When I first mentioned that I was going to be headed to Japan for Operation Tomodachi, I was flooded with phone calls, emails, and concerned visitors stopping by to remind me that there was apparently a nuclear holocaust in progress and my vacation planning was going poorly. My grandfather came by and told me about how he'd just read in the news about how the USS RONALD REAGAN had just gone through the fallout cloud and seventeen guys on board were dosed with deadly radiation* and all sorts of other horror stories.
At that point I'd feel safe in saying that I had a better understanding of radioactivity than most people. I feel safe in saying that because most people have no understanding of it at all. I've at least had to sit through a few classroom sessions and a tour of a nuclear power plant on my way to getting an engineering degree.
However, since I got here I've still taken it upon myself to learn all sorts of things about radiation, nuclear power, radioactive contamination, and more. Like everyone else I've been hearing reports of radiation levels and contamination and wondering whether the folks exposed were going to die a sudden ugly death riddled with cancer or if they would walk away with something akin to a sunburn. These things are worth knowing.
The first thing to understand is the difference between radiation and contamination. Right now, the bulk of the problem we're looking at in Fukushima is radio-iodine that's been coming from the plant. Radio-iodine is a particulare type of iodine that emits potentially harmful radiation for a few weeks as it decays.
The best analogy I've come across to explain this comes from a brief I read from the 31st MEU. It was designed to explain the problem of radioactive contamination to the infantry grunts getting ready to help with the clean-up efforts on O Shima. It goes about like so:
1. Contamination is pooh.
2. Radiation is stink from the pooh.
3. Large amounts of pooh = very strong stink. The equipment we use measures stink, not pooh.
4. In this case, there's not a lot of pooh. Instead, there's a very thin layer of pooh. Thin enough that there's almost no smell.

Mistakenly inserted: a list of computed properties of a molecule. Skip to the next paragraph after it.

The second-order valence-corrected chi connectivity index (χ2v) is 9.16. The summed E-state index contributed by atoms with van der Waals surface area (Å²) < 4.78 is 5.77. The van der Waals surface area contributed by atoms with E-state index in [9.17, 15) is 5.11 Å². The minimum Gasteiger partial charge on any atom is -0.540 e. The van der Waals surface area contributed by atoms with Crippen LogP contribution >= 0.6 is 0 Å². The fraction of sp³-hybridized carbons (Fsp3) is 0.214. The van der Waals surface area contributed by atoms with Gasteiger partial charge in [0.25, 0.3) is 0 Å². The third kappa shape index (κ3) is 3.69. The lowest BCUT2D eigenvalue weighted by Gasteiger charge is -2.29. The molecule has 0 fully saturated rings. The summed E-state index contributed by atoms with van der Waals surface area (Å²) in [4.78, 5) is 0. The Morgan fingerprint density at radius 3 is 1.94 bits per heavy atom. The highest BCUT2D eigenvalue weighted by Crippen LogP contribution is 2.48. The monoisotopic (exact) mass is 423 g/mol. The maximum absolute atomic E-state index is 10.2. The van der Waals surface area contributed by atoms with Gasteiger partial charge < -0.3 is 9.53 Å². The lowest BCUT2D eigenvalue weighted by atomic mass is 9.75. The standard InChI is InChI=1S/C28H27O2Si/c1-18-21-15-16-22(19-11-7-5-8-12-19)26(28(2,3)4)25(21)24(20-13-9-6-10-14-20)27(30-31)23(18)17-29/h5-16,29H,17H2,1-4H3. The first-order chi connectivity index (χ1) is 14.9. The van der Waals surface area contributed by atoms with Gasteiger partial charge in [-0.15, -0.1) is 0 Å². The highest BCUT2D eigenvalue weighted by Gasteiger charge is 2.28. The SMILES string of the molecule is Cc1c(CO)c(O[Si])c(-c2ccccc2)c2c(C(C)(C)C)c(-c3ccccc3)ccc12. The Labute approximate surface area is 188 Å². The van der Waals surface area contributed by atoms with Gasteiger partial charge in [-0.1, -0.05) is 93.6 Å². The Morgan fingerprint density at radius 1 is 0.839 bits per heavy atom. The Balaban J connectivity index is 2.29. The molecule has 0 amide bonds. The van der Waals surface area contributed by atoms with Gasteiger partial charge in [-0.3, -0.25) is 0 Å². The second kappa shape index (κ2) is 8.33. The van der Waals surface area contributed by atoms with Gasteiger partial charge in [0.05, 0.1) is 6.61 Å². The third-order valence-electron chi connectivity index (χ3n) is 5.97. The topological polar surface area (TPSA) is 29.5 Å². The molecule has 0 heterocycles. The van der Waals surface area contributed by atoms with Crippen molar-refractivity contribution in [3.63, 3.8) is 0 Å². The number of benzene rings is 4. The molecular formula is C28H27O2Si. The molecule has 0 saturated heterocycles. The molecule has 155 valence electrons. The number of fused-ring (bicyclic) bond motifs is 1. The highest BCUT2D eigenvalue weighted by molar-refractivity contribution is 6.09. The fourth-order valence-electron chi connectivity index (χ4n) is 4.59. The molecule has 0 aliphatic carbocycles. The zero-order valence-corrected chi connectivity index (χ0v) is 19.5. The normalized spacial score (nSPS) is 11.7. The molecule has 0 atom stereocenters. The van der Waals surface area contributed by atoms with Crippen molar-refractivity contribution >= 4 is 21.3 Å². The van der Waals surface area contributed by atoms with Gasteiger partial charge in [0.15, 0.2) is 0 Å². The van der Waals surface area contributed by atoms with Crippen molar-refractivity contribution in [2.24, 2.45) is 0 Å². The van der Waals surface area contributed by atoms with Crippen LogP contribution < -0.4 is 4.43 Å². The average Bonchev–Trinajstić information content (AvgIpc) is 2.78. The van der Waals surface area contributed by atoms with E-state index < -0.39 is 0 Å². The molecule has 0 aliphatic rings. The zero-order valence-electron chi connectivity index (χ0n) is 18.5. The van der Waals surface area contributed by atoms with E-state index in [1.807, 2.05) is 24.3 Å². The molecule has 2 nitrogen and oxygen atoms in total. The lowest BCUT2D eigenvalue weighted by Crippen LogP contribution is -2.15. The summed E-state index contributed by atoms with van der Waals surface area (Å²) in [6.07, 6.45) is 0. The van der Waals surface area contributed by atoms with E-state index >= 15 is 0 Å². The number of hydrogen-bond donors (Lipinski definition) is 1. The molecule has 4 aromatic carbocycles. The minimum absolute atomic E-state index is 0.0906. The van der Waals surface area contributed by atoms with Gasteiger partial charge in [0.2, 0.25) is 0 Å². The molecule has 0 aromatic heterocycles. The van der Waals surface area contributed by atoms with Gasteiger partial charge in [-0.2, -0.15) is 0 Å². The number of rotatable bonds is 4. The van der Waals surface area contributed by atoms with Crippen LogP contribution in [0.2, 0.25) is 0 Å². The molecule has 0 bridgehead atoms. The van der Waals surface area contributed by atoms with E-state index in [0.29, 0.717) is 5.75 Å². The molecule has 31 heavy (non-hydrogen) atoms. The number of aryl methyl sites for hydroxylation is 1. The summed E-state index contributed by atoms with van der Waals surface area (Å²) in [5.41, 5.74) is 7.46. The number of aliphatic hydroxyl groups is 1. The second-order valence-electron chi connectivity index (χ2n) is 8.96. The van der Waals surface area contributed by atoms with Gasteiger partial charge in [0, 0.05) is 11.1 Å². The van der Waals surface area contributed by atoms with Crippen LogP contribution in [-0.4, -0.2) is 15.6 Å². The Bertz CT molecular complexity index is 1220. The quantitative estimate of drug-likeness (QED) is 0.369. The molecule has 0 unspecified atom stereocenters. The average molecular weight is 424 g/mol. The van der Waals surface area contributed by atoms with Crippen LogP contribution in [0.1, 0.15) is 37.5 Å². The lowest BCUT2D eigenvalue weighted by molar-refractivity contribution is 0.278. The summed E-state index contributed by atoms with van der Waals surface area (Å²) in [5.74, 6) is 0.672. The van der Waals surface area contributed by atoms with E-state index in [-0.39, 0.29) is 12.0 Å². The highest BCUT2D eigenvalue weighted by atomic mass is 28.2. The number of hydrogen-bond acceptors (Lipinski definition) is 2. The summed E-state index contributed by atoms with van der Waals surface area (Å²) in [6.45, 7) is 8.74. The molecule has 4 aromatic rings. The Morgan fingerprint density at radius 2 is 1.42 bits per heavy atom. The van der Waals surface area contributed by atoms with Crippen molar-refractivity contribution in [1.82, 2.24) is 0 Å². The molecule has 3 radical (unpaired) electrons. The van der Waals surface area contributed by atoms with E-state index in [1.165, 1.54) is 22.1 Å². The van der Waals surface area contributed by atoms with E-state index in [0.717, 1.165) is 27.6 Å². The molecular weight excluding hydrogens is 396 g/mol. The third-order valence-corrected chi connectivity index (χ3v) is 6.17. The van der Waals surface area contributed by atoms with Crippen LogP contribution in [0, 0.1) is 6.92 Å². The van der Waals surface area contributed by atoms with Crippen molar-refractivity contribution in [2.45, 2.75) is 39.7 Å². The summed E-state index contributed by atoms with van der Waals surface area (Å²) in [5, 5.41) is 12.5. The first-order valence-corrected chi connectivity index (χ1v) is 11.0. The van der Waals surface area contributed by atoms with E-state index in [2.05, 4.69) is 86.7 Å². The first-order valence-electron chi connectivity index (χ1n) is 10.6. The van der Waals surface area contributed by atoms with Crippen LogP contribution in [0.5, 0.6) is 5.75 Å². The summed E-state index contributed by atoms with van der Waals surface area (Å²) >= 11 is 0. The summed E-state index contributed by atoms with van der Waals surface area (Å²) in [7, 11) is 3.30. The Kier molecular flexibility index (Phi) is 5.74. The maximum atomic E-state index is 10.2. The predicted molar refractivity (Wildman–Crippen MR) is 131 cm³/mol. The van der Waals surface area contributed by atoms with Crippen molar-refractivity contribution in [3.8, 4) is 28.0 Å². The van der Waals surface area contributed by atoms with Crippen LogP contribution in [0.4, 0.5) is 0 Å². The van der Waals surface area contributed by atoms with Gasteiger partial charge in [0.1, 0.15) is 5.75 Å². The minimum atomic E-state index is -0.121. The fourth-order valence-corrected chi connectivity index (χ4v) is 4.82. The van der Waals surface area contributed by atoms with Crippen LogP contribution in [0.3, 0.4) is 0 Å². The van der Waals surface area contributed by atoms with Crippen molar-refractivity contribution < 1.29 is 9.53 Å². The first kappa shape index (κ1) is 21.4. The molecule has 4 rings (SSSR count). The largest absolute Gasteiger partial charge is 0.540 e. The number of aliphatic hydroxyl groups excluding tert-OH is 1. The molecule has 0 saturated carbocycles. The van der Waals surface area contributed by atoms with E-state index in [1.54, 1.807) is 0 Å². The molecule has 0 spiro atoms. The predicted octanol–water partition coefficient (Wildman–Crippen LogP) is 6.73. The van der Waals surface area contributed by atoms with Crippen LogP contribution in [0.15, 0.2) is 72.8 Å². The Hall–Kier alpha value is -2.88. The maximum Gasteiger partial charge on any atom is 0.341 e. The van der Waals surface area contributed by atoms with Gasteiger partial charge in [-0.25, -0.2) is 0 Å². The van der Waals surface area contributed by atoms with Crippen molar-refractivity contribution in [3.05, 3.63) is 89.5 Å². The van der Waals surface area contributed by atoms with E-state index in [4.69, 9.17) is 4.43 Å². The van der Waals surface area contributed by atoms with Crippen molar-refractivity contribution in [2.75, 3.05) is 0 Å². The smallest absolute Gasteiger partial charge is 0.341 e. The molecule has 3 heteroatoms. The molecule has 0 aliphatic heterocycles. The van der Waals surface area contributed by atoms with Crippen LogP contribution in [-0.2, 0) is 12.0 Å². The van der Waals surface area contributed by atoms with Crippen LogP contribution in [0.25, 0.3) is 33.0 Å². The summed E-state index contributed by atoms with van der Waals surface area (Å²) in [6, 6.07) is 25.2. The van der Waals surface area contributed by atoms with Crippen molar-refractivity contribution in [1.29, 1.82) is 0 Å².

5. If you step in it, some gets on your shoes. Then you track pooh all over your floor.
6. If you reach down and touch it, or pick up something that's covered in it, now you have pooh on your hands or your shirt.
7. On your clothes it's unsanitary. On your hands you could rub your eyes. Your eyes don't like pooh. Even a little.
8. Say you touch something you eat. Now you have pooh in you. You body doesn't like that. Even a little. It can cause all sorts of problems.
9. If you want to play in the area where the pooh layer is, remember to cover your feet if you want to walk in it. Cover your hands if you want to pick up or touch things. If it's going to touch your shirt or pants, cover those too. Don't touch your face and you'll be fine.
You've gotta love the Marines.
This analogy leaves out considerations of cumulative exposure over prolonged periods of time, but in the current operating environment they're working in, the worst of the contamination we've seen anywhere can be pretty well eliminated with soap and water.
Now if you've been hearing about radiation levels in the news, you've been hearing about the amount of stink that the radiation sniffers have noticed. These amounts are expressed using all sorts of interesting units like greys, sieverts, microsieverts, and so on. It's been a long time since I took my last exam on this sort of thing, so I've been hopeless in trying to remember what any of them mean.
Fortunately, xkcd.com posted a helpful chart that explains, in reasonably simple terms, just how much radiation is a bad thing while comparing them to the amounts of naturally occurring radiation that everyone in the world is exposed to all the time. Check it out below.
(click for ginormous version)
Hopefully you've found these things as useful as I have.
*There have been a few occasions since this operation started where there've been reports about Navy crews getting contaminated. In every case so far, these have been minor bits of contamination which were simply washed off.